We heard Monica calling but we couldn’t see her over the hedge. Susan ran down to the gate. I ran after her. I always followed although Susan never asked me to and sometimes I ended up wishing I hadn’t. I hoped Monica wouldn’t have her doctor’s set with her because if she did, they would make me be the patient. They would take me to secret places and hold me down. Susan would wield the syringe, of course – she was the expert when it came to injections.
We went out the gate and clambered over the stile into the woods, where Monica was waiting impatiently.
‘I’ve found something!’ she said to Susan. ‘Come and see.’
I followed them along the dirt path under the trees. Monica was pulling a plank of wood along the ground behind her, tied to a piece of string. I didn’t know what it was for, and I didn’t like not knowing. Suddenly, Monica stopped.
There was a dead animal lying under the long grass at the side of the path. It had a dribble of dried blood stuck to its face where its eye should be.
‘What is it?’ Susan said.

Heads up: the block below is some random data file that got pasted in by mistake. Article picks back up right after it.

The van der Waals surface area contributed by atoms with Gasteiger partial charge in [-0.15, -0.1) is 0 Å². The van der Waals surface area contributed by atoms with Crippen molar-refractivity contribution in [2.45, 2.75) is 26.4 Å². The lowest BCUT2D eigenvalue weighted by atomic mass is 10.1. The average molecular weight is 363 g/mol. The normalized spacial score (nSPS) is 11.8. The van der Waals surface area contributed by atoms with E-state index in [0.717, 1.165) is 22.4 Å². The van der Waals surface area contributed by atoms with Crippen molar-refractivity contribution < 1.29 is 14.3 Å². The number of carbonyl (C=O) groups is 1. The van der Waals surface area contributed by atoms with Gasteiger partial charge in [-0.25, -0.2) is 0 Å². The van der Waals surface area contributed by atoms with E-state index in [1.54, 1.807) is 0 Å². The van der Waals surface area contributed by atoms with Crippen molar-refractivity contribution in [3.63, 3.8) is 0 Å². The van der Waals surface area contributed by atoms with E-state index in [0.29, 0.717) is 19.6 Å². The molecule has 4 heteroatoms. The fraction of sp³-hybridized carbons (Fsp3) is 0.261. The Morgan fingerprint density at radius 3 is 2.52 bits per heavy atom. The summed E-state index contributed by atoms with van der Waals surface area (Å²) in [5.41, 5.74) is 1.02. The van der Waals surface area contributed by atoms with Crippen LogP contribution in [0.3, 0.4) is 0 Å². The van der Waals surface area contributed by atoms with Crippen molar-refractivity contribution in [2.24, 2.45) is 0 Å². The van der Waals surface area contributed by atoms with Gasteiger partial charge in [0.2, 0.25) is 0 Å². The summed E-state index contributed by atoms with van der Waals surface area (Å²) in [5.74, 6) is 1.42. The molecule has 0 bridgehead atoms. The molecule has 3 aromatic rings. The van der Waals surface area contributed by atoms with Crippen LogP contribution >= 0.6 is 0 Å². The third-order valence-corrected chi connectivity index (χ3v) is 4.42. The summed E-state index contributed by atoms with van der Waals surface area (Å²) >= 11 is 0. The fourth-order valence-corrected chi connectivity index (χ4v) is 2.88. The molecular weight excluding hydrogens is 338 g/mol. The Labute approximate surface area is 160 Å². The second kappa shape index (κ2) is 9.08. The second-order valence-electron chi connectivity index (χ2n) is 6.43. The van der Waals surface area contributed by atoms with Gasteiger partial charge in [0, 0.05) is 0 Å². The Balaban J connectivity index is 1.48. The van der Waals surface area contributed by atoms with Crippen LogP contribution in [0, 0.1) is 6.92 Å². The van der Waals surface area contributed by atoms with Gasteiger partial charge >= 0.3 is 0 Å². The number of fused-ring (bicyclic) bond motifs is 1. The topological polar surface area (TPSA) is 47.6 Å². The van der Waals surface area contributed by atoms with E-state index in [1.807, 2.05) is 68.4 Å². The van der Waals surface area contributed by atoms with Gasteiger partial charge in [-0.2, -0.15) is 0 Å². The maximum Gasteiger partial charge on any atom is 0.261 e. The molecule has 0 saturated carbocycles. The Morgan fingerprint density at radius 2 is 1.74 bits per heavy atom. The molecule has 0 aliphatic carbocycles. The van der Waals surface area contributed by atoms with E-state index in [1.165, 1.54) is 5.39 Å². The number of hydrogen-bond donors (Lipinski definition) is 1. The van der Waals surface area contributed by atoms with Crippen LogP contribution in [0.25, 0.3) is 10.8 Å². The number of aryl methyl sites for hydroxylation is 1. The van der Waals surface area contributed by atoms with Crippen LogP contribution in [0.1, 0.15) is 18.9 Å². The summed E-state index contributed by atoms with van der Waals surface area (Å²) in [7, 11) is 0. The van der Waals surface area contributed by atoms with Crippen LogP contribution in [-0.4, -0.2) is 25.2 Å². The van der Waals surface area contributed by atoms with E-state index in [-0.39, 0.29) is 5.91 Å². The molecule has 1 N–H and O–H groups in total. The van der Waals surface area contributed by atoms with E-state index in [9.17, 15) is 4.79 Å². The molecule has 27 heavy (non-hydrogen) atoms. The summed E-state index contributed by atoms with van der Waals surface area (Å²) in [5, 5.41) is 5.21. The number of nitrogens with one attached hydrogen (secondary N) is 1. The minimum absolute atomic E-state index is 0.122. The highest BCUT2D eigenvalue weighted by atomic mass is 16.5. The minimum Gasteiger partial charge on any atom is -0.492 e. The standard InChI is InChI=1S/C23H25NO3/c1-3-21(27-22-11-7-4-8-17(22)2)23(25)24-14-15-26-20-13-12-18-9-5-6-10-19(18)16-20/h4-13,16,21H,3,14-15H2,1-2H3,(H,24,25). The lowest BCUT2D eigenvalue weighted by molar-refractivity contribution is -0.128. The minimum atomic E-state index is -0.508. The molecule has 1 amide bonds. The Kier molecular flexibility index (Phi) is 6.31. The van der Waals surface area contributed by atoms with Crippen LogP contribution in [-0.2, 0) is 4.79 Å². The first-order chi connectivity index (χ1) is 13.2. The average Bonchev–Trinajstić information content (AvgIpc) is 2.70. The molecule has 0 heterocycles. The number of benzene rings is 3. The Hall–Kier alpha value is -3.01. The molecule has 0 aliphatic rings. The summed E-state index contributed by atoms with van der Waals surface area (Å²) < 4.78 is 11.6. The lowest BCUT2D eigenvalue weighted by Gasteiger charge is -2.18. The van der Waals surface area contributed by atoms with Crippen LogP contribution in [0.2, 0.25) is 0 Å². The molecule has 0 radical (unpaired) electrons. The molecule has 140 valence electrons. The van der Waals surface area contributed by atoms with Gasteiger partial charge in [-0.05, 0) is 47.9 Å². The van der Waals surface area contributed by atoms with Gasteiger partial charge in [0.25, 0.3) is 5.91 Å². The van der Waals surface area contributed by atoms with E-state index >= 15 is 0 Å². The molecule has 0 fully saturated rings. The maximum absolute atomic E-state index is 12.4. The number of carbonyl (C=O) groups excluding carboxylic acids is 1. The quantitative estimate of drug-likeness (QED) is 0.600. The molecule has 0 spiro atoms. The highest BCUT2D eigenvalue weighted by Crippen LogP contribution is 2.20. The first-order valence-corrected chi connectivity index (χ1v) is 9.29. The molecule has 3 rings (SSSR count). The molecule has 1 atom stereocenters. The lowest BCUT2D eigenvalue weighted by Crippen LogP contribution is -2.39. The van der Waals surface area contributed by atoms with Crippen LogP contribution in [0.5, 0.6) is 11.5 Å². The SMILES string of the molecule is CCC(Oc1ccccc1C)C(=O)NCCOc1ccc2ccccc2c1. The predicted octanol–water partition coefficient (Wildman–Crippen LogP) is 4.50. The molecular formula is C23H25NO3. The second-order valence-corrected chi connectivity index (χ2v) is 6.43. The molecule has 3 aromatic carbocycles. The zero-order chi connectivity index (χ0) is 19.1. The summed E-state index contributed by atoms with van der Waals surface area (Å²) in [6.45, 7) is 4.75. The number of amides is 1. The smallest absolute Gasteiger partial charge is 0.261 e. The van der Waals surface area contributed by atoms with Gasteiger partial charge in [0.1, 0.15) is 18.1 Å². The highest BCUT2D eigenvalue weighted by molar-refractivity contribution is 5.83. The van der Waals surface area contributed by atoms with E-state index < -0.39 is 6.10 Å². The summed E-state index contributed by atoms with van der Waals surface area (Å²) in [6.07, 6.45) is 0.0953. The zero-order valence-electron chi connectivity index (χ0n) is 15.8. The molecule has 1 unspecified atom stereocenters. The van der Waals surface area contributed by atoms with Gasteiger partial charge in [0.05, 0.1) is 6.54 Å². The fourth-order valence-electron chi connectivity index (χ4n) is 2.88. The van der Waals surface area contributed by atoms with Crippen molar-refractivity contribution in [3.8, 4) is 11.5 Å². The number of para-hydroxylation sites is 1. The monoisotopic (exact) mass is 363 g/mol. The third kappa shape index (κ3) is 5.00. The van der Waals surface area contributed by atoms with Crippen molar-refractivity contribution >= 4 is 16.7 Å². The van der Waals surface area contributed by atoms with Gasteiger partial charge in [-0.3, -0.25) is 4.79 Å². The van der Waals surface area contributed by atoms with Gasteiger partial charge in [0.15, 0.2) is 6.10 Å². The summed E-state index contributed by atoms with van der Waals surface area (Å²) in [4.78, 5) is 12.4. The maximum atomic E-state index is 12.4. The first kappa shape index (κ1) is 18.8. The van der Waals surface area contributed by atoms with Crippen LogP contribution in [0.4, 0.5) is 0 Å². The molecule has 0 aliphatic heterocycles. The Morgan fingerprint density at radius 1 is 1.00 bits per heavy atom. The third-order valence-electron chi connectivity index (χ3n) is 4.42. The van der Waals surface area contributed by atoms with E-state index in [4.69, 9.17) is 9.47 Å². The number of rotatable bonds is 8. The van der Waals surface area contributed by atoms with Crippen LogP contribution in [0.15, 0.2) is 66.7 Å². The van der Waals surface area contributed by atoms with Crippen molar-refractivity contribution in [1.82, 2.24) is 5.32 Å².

‘I don’t know,’ said Monica. ‘But we’re going to pick it up and put it on my sledge.’
They both looked at me.
I was frightened of Monica. She wasn’t as big as Susan, but she had bright ginger hair, and her pale face was covered in freckles. She claimed she could eat the skin of oranges, and I had seen her mother do it, her bright red lipstick lips drawn back from her teeth. When I tried to do it myself, I couldn’t. Even the fleshy pith was too bitter.
I looked at the animal. I didn’t ask why we had to put it on the plank, or where we were going to take it. There were fat flies buzzing around it and ants crawling in and out of its fur. I wanted to run back along the path, but I couldn’t see the house from there and I wasn’t sure of the way.
My sister flicked at the flies with a bit of bracken.
‘Go on then,’ she said.
Monica put her hand on her hip, her orange hair gleaming dangerously. Susan’s hair was black, in thick curls around her face. They were both much bigger than me. I could feel the ants crawling in the rat’s wiry fur as I picked it up.
The ants crawled out of the rat and surfaced again soon after when I was watching a film on television with my father. The Indians buried the cowboys up to their necks and smeared honey on their faces.